A "run in" with the law for the average person usually means a traffic stop resulting in a DUI, a possession arrest or some kind of domestic dispute that escalates into more than just a shouting match. There are five things to remember when facing potential criminal charges.

Keep Your Mouth Shut

The easiest question in the world any attorney is asked is "should I answer questions or talk to the police?" Why? Because the answer is always the same. "No." Contrary to what most people believe, there is absolutely nothing you can do or say to the police that will help you. You have a 5th amendment right to remain silent. Exercise it.

Ask For a Lawyer

Once you "lawyer up", the police are no longer allowed to talk to you. If they do, what they learn may end up being inadmissible. Either way, keep quiet and ask for a lawyer from Clark & Clark LLC or a firm near you. Anything you tell your attorney privately is privileged. It can't be used against you. The 6th amendment guarantees you counsel. Use it.

Seek Alternatives

Legal penalties are often harsh, but the government simply doesn't have the money to lock everyone up. First-time offender, suspended sentences and alternative sentencing are three of what are likely many more alternatives to a jail term. Find out what is available and see if any of those alternatives are required by law. Remember, the law is there to protect you even if you break it.

Expunged Record

A criminal record is very difficult to explain to future employers, banks, landlords and finance companies. If there is a way to get your record cleared, that should be one of the first things you seek out if you are facing legal penalties. Often an agreement to expunge your record goes hand-in-hand with first-time offender programs, rehabilitation programs and other legally mandated alternatives to the most expensive option, which is to lock people up.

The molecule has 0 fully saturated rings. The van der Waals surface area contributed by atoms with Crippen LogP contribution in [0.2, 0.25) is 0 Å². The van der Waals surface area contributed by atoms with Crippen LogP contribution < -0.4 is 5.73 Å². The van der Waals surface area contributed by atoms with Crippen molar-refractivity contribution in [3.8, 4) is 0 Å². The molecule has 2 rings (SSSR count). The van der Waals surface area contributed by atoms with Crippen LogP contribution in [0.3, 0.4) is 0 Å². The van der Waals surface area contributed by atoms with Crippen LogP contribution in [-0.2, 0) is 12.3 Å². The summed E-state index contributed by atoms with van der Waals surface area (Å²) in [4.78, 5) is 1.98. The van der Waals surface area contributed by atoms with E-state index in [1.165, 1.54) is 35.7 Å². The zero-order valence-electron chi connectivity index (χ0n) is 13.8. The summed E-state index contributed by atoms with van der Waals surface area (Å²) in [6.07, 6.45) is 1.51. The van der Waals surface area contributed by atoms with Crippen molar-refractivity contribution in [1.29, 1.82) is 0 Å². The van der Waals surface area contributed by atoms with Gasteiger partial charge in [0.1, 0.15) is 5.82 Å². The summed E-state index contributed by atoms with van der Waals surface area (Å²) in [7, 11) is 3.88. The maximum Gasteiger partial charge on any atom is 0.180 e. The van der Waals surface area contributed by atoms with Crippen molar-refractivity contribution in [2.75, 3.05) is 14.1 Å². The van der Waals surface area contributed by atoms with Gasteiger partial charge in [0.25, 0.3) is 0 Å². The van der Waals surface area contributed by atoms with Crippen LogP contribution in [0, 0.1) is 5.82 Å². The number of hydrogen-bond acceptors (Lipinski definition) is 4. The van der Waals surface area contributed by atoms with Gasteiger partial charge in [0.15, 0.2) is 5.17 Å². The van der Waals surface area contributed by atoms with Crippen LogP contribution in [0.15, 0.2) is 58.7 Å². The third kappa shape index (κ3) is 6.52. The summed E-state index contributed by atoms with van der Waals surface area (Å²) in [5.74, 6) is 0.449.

Legal problems can be tremendously stressful. They can damage your relationships with others and cause enormous psychological problems during the time when you are trying to get things back to the way they were. Don't overlook your own emotional health and well-being. Your ability to get back on track depends on you being able to function at 100% of your capabilities. Find people who can help you learn the best way to manage your stress and emotions. It's very likely the most important thing you can do to help yourself.

All of these options together will dramatically reduce the effects of a run-in with the law on your life. You have rights, and you have many options for getting the help you need to overcome the challenge. Be sure to use them. It will make things much easier in the long run.

Author's Bio: 

A professional content and copywriter who graduated from the University of San Francisco, Anica loves dogs, the ocean, and anything outdoor-related. She was raised in a big family, so she's used to putting things to a vote. Also, cartwheels are her specialty. You can connect with Anica here.